Let us tell you something about this region and why Hope is so important: Mukono has 9 villages and was severely affected by the 1981-86 Uganda civil war.  War contributed to the increasing poverty in the area since so many people who were involved in agricultural activities were displaced and many killed. The war weakened the social-economic structures in the community, caused moral degradation, and increased HIV/AIDS prevalence, and thus widows and orphans increased in number.  Almost all households fail to meet their basic needs because of low incomes.  There is almost no access to quality basic needs  -- service providers such as schools and a health center are miles away from this community. 

On the 8th January 2016, Suubi gave its first loans to 40 women.  36 were already into business and took loans to expand their businesses; 4 started new businesses. The women are engaged in food stuff stalls, retail shops, charcoal stalls, night shift hotels, and fish selling.  The president is happy to report that she has been able to visit and evaluate each of the businesses since the loans were issued, and reports evidence of new stock and increased activity.

The pictures are of Nabbosa and her business. She is our profile borrower this month.  Nabbosa is 43 years old, and has been a widow for 13 years. She has 4 children: 2 girls and 2 boys aged 17 to 24.  All are attending day secondary school.

She runs a restaurant called Biyinzika, and it is the only source of income for her and her children. Her restaurant serves breakfast and lunch to about 50 customers every day. She employs one woman and her children also help at the restaurant when they are not at school.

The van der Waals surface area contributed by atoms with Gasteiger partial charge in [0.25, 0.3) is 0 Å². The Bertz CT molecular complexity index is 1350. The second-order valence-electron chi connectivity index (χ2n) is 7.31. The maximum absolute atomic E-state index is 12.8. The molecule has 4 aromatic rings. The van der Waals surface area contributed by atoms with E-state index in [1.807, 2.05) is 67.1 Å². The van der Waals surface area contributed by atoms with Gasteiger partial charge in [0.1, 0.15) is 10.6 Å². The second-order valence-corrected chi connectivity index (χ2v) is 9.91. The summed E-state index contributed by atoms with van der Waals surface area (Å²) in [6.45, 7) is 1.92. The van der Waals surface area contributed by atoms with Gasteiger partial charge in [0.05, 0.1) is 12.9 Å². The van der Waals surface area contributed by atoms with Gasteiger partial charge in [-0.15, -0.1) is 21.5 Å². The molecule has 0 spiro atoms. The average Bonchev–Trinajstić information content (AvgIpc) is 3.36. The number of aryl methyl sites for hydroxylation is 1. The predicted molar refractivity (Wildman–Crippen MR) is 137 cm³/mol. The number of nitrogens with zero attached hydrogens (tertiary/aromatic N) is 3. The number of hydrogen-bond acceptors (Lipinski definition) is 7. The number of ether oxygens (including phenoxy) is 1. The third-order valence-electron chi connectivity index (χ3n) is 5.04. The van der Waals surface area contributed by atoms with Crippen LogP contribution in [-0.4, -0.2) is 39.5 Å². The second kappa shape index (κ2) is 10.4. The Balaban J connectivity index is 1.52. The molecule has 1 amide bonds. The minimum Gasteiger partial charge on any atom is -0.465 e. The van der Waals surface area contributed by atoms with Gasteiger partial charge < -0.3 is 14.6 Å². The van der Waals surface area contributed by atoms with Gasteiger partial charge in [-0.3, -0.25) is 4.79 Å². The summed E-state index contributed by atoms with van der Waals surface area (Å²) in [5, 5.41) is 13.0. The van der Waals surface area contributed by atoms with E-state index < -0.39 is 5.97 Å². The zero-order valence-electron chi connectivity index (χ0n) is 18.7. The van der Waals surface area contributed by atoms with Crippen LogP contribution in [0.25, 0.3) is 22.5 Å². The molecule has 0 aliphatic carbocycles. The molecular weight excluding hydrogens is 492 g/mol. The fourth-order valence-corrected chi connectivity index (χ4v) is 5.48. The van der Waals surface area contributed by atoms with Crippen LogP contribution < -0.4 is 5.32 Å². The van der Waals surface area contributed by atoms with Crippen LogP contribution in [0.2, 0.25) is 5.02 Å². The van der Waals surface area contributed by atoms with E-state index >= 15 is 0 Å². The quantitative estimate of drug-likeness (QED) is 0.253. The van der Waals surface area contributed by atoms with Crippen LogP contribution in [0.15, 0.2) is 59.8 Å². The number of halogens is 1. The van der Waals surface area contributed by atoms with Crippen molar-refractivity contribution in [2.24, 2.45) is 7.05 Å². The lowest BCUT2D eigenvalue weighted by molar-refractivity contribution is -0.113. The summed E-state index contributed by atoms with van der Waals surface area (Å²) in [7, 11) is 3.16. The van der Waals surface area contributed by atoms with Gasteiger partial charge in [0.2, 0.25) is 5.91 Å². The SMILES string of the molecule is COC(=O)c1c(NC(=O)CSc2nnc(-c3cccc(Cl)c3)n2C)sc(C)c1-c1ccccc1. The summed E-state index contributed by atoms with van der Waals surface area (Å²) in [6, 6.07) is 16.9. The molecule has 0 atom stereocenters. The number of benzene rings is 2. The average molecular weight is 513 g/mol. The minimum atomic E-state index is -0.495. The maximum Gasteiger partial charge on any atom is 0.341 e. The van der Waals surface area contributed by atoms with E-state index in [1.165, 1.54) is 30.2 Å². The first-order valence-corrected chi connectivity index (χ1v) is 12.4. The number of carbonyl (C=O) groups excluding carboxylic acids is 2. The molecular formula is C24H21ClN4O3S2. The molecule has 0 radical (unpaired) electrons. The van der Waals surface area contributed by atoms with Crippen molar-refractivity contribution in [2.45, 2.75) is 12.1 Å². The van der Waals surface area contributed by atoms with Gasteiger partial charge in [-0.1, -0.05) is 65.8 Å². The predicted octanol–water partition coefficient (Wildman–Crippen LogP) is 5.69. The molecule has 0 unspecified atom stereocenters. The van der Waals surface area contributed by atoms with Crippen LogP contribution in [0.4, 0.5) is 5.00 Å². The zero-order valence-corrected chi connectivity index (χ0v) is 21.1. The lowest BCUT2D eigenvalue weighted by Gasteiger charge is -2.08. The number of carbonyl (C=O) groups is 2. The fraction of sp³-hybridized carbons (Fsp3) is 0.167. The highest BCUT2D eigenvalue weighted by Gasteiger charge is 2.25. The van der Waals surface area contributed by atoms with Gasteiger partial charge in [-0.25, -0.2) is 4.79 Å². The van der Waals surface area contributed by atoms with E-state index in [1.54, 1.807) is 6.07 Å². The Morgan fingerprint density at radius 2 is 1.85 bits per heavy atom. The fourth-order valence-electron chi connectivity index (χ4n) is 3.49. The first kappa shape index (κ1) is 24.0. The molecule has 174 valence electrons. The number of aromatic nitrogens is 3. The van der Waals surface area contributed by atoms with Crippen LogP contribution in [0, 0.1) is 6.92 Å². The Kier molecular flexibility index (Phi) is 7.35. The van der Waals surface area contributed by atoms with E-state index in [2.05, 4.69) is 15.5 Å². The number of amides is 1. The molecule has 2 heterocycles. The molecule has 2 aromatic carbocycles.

She always wished she could get more capital to buy new equipment like pans, plates, cups and tables. However, this was not possible because her profits were only enough to pay rent and school fees for her children.  With the loan taken from SWMI, she has been able to buy these items and she expects this to increase the number of her daily customers.

Won’t you help women like Nabbosa by contributing to our loan fund?  As we reflect on our prior 8 years, we are gratified to see that our brand of international aid – allowing local determination to guide our resources – is having huge results. Your generous donations have made the WMI loan program a possibility and the hard work of the ladies operating our 15 loan hubs, turned that possibility into a reality - a successful, self-sustaining resource that will benefit generations of rural women. Thank you so much for your loyal and ongoing support! 

Nabbosa Serving a Customer
Nabbosa Serving a Customer

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Organization Information

Women's Microfinance Initiative

Location: Bethesda, MD - USA
Website: http:/​/​www.wmionline.org
Project Leader:
Robyn Nietert
Bethesda, Maryland United States